Our unpublished research relied on reports from parents from Australia and the United Kingdom. We also found increases in emotional problems were common. For instance, according to their parents 29% of children were more unhappy than they were before COVID-19.

Importantly, our study found several parent and family factors that were important in predicting changes in children’s mental health problems.

Here are four of our main findings.

1. Parents’ distress matters

Increased personal distress reported by parents was related to increases in their child’s mental health problems during COVID-19. This distress refers to both general stress in addition to COVID-specific worry and distress. It also includes anxiety related to problems that existed before COVID-19.

For this reason it’s important parents look after their own mental health and stress levels. Seeking psychological help is a good option for parents who are struggling to cope.

Through a GP referral, Australians can receive ten sessions of psychological care per year through Medicare. Victorians who are currently subjected to further restrictions can now receive up to 20 sessions.

2. Good family relationships help

Higher levels of parental warmth and family cohesion were associated with fewer trauma symptoms in children. “Parental warmth” refers to being interested in what your child does, or encouraging them to talk to you about what they think; “family cohesion” relates to family members helping and supporting each other.

In other research these factors have consistently been found to relate to children’s adjustment to stress and trauma.

Fortunately, there is a range of resources parents can use to help improve relationships with their children.

Some parents may also find taking part in a parenting course helpful. Partners in Parenting, Triple P and Tuning into Kids are available online.

3. Parents’ optimism can be contagious

While COVID-19 is having many negative impacts, some parents in our study also identified unexpected positive impacts, such as being able to spend more time with family. Children of these parents were less likely to experience an increase in some problems—particularly problems with peers such as being bullied.

Children observe parents’ behaviors and emotions for cues on how to manage their own emotions during difficult times. Trying to stay positive, or focus on the bright side as much as possible is likely to benefit children.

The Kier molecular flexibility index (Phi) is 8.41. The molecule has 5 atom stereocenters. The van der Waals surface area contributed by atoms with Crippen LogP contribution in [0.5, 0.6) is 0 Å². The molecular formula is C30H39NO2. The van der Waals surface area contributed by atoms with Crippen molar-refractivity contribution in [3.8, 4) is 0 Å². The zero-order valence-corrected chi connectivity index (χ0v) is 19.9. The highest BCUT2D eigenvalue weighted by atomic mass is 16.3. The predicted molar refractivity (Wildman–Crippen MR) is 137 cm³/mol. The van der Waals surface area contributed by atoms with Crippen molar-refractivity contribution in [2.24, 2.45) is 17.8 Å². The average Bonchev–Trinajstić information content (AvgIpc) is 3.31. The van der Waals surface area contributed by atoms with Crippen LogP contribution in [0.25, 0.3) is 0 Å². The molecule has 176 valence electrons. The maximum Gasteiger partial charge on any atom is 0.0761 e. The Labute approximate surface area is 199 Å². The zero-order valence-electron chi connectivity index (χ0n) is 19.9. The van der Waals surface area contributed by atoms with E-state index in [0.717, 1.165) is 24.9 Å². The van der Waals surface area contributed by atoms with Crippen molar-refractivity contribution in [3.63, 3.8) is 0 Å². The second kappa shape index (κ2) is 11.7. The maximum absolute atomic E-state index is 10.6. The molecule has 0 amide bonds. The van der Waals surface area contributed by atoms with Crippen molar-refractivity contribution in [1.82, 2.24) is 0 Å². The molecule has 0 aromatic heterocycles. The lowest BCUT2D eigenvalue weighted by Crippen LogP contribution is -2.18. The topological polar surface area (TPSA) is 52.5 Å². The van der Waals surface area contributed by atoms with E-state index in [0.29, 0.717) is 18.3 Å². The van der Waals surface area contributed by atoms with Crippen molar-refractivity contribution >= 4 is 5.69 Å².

4. Some effects are greatest for vulnerable families

We found parents’ behavior was particularly influential in lower socioeconomic backgrounds and single-parent families. In poorer families, parental warmth was particularly important in buffering children’s trauma symptoms. And in single-parent families, parental stress was more likely to predict behavioral problems in children.

This may be because poorer and single-parent families already face more stress, which can negatively impact children. Parental warmth can counteract the effects of these stresses, whereas high parental stress levels can increase them.

Research has already shown the pandemic will have greater negative impacts on those who have less resources available to them. This points to a need for extra psychological and financial support for these families. Governments and other organizations will need to take this into account when targeting their support packages.

It’s important to keep in mind child-parent relationships are a two-way street. Our research examined relationships at only one point in time, so we don’t know the extent to which our findings reflect a) parents causing changes in their children’s mental health, or b) changes in children’s mental health impacting parents, or the way a family functions. Research needs to follow children and their families over time to tease apart these possibilities.

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Mum's pain as son diagnosed with cancer weeks after twin died from brain tumour

When Jack Parton started experiencing back pain and tiredness, doctors initially thought it was due to grief.